Along with 40 other family/community (40% of this group is kids and babies) members they leave. They form a united front and together they risk their lives so that they can watch the children grow up. For months they travel with smugglers. She does not want to tell me what she went through, but I know and she just wants to move on. Rape, torture, abuse. Its part of what happens when you take these kinds of risks. She tells me its worse than I could ever imagine. I tell her im not sure bout that. Its finally her turn to get in the boat, gun to head, pleading to get off. This is not what she signed up for and she was pissed. Slapped across the face by the smuggler. As a community and family they shelled out $60,000 (about $1200 each) to get on the rubber death trap to freedom. Not to mention the other $50,000 it took them to get from Syria to Turkey with smugglers ($1000 per body). $110,000 for a community to be smuggled out of the country with no guarantee that you will live. No food, no water, no belongings and in a lot of circumstances no money.
Who puts a baby on a rubber boat that everyone knows is a death trap? Women that are taking the power into their hands and escaping. They will do whatever it takes to give their children and families a better life. Everyone knows that people are dying on these boats on this 6KM pass…every single day. The person who risks that is a person who is beyond desperate but one who’s also braze, courageous, and strong! These women are the strongest women I have seen.
These women could be the next generation of change makers but instead they are stuck in hell.
L’s journey was awful. She knew she was going to die. 8 hours in the water up to her chin on the bottom of a boat filling up with water. 6 people did not make it. They were in the middle of the sea, dark, lost, and alone. The waves took 2 children and 4 adults off the boat and pulled them into the ocean. There was nothing that could be done. She and her family were still alive.
Please tune in to Front Porch Radio March 23 at 4pm. Julie Norris and I will be discussing the reality of what is happening to the refugees and all of the politics behind it. This is a conversation that you do not want to miss. No matter what your view on the situation are I ask you to please listen with an open heart because these are women just like you!
91.5 (winter Park, FL)
*If you are new to reading my blog (welcome everyone) please keep in mind that I write the truth and do not sugar coat or make anything fluffy. I report what I have seen with my own eyes and a lot of the time it is not pretty. In order to make the world a better place for women the world needs to fully understand what women are going through and what they have to face in order to survive.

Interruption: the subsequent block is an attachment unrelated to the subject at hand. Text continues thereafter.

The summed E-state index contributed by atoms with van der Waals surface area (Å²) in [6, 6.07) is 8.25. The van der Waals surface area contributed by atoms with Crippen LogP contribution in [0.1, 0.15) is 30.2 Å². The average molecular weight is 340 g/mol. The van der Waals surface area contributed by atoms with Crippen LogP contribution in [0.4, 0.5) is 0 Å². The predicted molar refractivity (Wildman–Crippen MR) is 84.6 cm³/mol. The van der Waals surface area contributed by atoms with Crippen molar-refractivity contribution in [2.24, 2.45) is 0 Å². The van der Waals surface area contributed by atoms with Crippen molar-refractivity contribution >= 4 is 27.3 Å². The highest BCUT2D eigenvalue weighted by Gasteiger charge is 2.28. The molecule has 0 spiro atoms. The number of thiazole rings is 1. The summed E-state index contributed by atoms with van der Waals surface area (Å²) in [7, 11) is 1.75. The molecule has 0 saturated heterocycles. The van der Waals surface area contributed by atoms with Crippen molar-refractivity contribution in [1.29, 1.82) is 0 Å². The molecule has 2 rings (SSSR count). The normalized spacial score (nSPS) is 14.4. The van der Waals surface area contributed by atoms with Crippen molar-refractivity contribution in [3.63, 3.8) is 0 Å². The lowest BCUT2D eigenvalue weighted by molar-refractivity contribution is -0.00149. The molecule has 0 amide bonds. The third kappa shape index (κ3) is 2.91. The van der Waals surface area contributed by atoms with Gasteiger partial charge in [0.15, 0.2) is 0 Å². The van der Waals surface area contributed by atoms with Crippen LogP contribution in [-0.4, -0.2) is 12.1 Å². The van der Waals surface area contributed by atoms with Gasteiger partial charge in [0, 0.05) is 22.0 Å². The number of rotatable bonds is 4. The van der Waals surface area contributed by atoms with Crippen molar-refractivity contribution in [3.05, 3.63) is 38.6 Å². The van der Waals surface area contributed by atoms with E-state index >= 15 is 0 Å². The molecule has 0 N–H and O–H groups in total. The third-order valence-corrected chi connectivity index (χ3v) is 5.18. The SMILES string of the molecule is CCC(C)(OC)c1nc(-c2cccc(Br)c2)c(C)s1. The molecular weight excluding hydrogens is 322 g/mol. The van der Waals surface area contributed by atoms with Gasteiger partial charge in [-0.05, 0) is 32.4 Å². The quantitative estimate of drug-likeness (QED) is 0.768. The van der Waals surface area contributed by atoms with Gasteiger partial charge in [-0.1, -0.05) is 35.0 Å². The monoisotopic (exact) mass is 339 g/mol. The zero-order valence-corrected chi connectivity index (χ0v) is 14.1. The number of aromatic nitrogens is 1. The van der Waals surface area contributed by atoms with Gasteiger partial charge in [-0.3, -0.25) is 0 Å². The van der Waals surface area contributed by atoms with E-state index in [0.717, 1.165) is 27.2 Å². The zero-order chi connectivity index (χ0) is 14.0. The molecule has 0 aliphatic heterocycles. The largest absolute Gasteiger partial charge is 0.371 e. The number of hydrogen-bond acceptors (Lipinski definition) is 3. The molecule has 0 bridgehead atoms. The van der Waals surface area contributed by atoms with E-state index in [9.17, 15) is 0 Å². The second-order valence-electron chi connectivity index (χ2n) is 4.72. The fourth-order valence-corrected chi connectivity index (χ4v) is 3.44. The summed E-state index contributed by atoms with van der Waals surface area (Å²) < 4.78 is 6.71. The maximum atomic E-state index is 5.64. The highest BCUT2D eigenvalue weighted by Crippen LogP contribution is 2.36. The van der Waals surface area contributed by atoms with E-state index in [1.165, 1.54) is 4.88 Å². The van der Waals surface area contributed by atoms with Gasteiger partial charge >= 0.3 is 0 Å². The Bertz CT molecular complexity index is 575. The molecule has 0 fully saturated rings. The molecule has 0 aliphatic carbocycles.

I write about the survival of women.
Back On The Horse…or should I say airplane….
It’s been 6 weeks since we have returned home.
It is time to get back on the horse.
Reintegration was quite difficult this time.
So many emotions are wrapped up in what we do, how can they not be.
We are human after all.
And this is what reintegration does to you. It pulls every emotion out. The emotions that you have had for the last however many months, the trauma that you witnessed, the things that you had to see that you can never talk about…things that are so disturbing that you don’t want to say it out loud. You are forever changed by the things that you witness and the things that you can never “unsee”. The beautiful, amazing, and lovely aspects to this type of work supersede the ugly and the bad. But that is not always easy! Unfortunately its not the love, peace, and happiness that you have to recover from. Those are the memories you will always remember with beauty and love…these are the memories that keep you going.
Then you are once again reborn. You see the world in a completely different way. Every experience in life changes you for the better. This is like labor for many women…when they are in it, it is quite hard to see the end. It’s difficult to see through the intensity of the moment. But you know those moments are crucial so you push through to the other side. Then you forget what was so painful to begin with. And you do it again and again. Even though you know there will be more pain involved. This is not just childbirth but life for every single woman around the globe.
And then we get back on the horse.
Attacks, bombs, gun shots, fire...it seemed the the whole village was crumbling around her. They were coming for her and her family. Her husband knew that if they did not get out they would all die. She had already watched her sisters from her community perish. Over weeks that felt like years her husband was able to get the money together to get the family out. She does not want to know where the money came from. In the middle of the night the traffickers came to her village to get them out. They were leaving Afghanistan and heading to Europe. They were not allowed to bring any bags or personal items; only their cell phone and the clothes on their backs. They had no idea how they would eat, where they would sleep, or how they were getting to Turkey. They just went because they had to escape the most extreme violence that world has seen.
For 3 months they traveled across Afghanistan making their way to Turkey. On their way she was raped and tortured on a regular basis, her husband was tortured,and her children had to watch. The traffickers basically made them their slaves. And all they could do was just try to survive another day because eventually they would make it to freedom. Along the way she was wounded and her ribs were broken during the brutality. She also contracted a STI.